Nov 08

Adding To Bullpen Will Cost Mets

Even without the top-shelf names of Wade Davis and Greg Holland, the list of relievers the Mets are reportedly considering for their bullpen is pretty intriguing – and potentially expensive.

Addison Reed ($7.75 million in 2017), Luke Gregerson ($6.25 million), Bryan Shaw ($4.9 million), Mike Minor ($4 million), Brandon Kintzler ($2.9 million) and Matt Albers ($1.4 million) are sure command sizeable raises, but even more when you consider the Mets already have three relievers already at the back end of their bullpen.

Closer Jeurys Familia ($7.425 million) and AJ Ramos ($6.55 million) are arbitration eligible, and assuming they win their cases will earn at least $8.5 million, and Jerry Blevins option for $7 million has already been picked up. That already adds up to at least $24 million for three relievers, and you figure up to four more. If one of them is reportedly Shaw, who played under new Mets manager Mickey Callaway last season in Cleveland, that works in their favor.

What doesn’t is the depth in the Mets’ bullpen at the back end. Reed and Gregerson should both command over $8 million, while Shaw should get at least $7 million. Now, you’ve all followed the Mets for a long time, and do you really think they will pay at least $7 million to four or five relievers?

That’s to start. All these free-agent relievers are looking for opportunities to close, and if they are asked to sacrifice that role to come to the Mets, they likely would want to be paid like a closer in order to take a lesser role.

I’m not saying the Mets won’t add a reliever, or if any of the relievers they added in their midseason purge of their offensive power will make it, or if any of the arms currently on their roster will develop. I’m saying that knowing how the Mets do things, if they go outside the organization to add to their bullpen it will cost them.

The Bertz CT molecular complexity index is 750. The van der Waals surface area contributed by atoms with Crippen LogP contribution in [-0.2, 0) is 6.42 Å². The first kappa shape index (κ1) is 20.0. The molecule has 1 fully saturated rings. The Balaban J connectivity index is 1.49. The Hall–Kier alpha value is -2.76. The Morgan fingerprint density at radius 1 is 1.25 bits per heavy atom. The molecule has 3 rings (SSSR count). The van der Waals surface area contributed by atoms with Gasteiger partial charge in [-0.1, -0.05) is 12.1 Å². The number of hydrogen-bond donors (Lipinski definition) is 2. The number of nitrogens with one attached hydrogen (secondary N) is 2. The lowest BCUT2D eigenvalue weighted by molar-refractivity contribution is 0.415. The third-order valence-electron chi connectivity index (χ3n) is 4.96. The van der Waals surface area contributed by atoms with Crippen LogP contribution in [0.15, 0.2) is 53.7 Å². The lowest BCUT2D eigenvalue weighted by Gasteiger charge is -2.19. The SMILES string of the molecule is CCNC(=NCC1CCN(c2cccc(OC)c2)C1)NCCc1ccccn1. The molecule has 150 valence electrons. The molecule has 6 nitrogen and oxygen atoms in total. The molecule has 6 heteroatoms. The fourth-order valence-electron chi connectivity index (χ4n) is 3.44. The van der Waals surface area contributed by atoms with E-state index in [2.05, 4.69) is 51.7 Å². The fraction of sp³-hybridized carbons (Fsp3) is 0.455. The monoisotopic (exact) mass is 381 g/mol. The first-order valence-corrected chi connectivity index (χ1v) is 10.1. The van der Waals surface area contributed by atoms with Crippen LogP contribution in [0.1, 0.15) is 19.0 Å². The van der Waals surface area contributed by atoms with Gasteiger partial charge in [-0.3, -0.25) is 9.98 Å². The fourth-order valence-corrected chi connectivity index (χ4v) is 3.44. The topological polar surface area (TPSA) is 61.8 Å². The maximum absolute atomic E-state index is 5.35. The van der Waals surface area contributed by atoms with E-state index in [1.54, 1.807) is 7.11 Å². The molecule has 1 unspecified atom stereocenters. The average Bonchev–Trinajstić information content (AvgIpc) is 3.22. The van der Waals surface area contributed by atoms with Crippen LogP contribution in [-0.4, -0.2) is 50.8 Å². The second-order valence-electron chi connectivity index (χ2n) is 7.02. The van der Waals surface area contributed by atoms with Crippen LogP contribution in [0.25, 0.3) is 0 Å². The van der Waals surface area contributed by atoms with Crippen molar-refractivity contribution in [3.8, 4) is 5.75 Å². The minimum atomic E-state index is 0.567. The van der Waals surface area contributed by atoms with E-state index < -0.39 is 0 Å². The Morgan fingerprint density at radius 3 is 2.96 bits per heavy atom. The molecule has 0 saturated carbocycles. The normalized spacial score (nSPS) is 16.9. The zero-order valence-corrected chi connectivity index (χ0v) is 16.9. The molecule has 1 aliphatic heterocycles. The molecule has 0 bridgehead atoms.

Nov 07

Why Mets Won’t Get Dee Gordon

On the surface, adding Dee Gordon seems like a good idea, but is it really?

Gordon is 29 with a lifetime .293 average. Twice he’s had over 200 hits and five times has exceeded 30 stolen bases in a season. Three times he’s had over 50 steals and led the league.

GORDON: Won't get him. (Getty)

GORDON: Won’t get him. (Getty)

Who wouldn’t want that kind of production for the Mets – and from a position of need at second base? However, there are also some not-so-flattering numbers.

There’s no denying his speed and ability to steal bases, but he only has a .329 on-base percentage. In seven years, he only has 136 walks, with a career-high 31 in 2014. Not good for a leadoff hitter.

Also, not good is his extra-base production. For all that speed, you’d think he’d have more doubles. He hit 24 is his All-Star seasons of 2014 and 2015, and 20 last year. That comes from hitting the ball too much in the air (.153 average with only 13 hits in 85 at-bats). That’s not good in a park like Citi Field.

Even so, he’ll draw interest. The Marlins will want pitching, but whom do the Mets have that is healthy? More to the point, whom would the Marlins take?

Then there’s the matter of money.

Gordon made $7.8 million last season, which is doable. However, he has three years plus an option remaining. He will make $10.8 million this year, followed by $13.3 million, $13.8 million and a $14 million option in 2021.

If Gordon’s on-base percentage and extra-base hit production was complementary to his speed, that would be a more reasonable contract. As it is now, it is enough for the Mets to pass.

Oct 27

Mets Weren’t Going To Get Girardi Anyway

The immediate reaction to hearing the Yankees wouldn’t bring back manager Joe Girardi is the Mets blew it and should have waited on hiring Mickey Callaway. That way, they could’ve made a run at Girardi.

I would have loved Girardi, but don’t blame the Mets. They did exactly what I suggested they do, and that to go about their business and ignore what the Yankees are doing.

GIRARDI: Wouldn't happen. (CBS)

GIRARDI: Wouldn’t happen. (CBS)

The Yankees have their reasons for dumping Girardi, ranging for Brian Cashman’s clichéd comment “it is time for a change,’’ to the manager’s intense personality to his clash with management over using analytics.

Of course, little was made of those things while Girardi was winning 910 games over ten seasons, reaching the playoffs six times and winning the World Series in 2009.